In the February issue of Townhall Magazine, we present a look at the policies of Texas and California and what they have meant for the success of the two states. One provides a model for what we could be if conservative, free-market ideals were actually implemented -- the other provides a model of what we will be if we stay on our present big-government, radical-progressive course. Read Dale Buss' full report, "Prize Fight: Texas vs. California," in the current issue. Here are a couple excerpts:
Texas is gaining much of what California is losing. While California was kissing one moving van after another goodbye, Texas created 129,000 jobs last year -- more than all of the positions generated in every other state combined. One California-based company after another announced during 2010 that they would be pitching in: Los Angeles-based LegalZoom decided to create up to 600 jobs at a "second headquarters" in Austin, for instance, while San Diego-based Medtronic decided to establish its new diabetes business unit and generate up to 1,400 new jobs in San Antonio.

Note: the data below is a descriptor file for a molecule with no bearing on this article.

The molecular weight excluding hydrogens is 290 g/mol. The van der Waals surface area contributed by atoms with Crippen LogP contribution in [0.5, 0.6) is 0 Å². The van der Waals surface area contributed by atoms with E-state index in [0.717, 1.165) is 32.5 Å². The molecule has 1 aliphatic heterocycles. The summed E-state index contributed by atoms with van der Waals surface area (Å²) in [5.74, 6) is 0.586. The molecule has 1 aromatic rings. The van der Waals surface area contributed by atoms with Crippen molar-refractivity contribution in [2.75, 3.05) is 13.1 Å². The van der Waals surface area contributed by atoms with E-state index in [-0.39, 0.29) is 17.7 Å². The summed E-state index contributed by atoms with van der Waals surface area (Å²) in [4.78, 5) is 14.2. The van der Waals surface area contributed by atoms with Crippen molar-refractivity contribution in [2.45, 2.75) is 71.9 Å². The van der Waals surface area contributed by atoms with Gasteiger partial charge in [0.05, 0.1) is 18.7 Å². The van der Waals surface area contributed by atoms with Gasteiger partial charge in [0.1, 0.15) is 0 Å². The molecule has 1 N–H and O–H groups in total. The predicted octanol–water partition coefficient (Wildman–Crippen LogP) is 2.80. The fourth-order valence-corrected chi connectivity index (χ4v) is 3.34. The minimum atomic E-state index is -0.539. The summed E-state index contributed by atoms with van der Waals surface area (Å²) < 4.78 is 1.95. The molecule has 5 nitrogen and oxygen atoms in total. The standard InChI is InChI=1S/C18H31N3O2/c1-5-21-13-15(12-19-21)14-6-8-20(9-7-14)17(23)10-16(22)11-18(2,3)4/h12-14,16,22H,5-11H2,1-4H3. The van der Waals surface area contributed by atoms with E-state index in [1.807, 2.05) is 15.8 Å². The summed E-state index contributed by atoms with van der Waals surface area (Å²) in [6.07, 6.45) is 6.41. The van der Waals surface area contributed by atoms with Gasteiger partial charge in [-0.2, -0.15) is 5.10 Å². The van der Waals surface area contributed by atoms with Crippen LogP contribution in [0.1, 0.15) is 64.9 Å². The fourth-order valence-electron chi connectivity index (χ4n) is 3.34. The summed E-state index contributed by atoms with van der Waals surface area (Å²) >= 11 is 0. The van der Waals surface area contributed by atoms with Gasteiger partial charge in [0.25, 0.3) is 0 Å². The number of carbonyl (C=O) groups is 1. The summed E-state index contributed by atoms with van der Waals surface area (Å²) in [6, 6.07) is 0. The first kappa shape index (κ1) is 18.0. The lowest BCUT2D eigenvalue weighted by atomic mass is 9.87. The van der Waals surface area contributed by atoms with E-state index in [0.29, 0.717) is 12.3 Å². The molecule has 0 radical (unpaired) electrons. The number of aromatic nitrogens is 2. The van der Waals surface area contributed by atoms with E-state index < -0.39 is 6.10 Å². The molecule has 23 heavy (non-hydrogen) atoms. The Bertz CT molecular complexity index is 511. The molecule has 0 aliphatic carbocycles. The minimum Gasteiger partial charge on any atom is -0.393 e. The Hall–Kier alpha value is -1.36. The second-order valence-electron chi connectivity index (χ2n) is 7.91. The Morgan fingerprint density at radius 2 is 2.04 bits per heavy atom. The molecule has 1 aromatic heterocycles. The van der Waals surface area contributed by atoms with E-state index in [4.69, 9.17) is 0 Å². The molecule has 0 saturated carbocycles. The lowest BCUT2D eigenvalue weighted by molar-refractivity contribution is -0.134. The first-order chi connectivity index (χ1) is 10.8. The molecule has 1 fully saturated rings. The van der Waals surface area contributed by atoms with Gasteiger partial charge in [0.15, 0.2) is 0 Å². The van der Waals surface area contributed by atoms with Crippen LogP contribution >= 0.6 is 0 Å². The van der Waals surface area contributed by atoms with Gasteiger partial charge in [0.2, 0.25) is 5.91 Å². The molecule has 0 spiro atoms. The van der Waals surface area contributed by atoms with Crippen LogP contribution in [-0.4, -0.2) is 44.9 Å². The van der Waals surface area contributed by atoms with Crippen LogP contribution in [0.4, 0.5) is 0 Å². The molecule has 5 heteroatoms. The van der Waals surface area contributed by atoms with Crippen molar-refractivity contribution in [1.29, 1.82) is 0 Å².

Net migration specifically from California to Texas was about 32,000 people in 2008, according to the Tax Foundation, making the Lone Star State the No. 1 destination of those leaving the coast. Yet even with having to absorb all those displaced Californians, the unemployment rate in Texas was about 8 percent at the end of 2010, nearly two percentage points below the national rate -- and a full four percentage points below California's.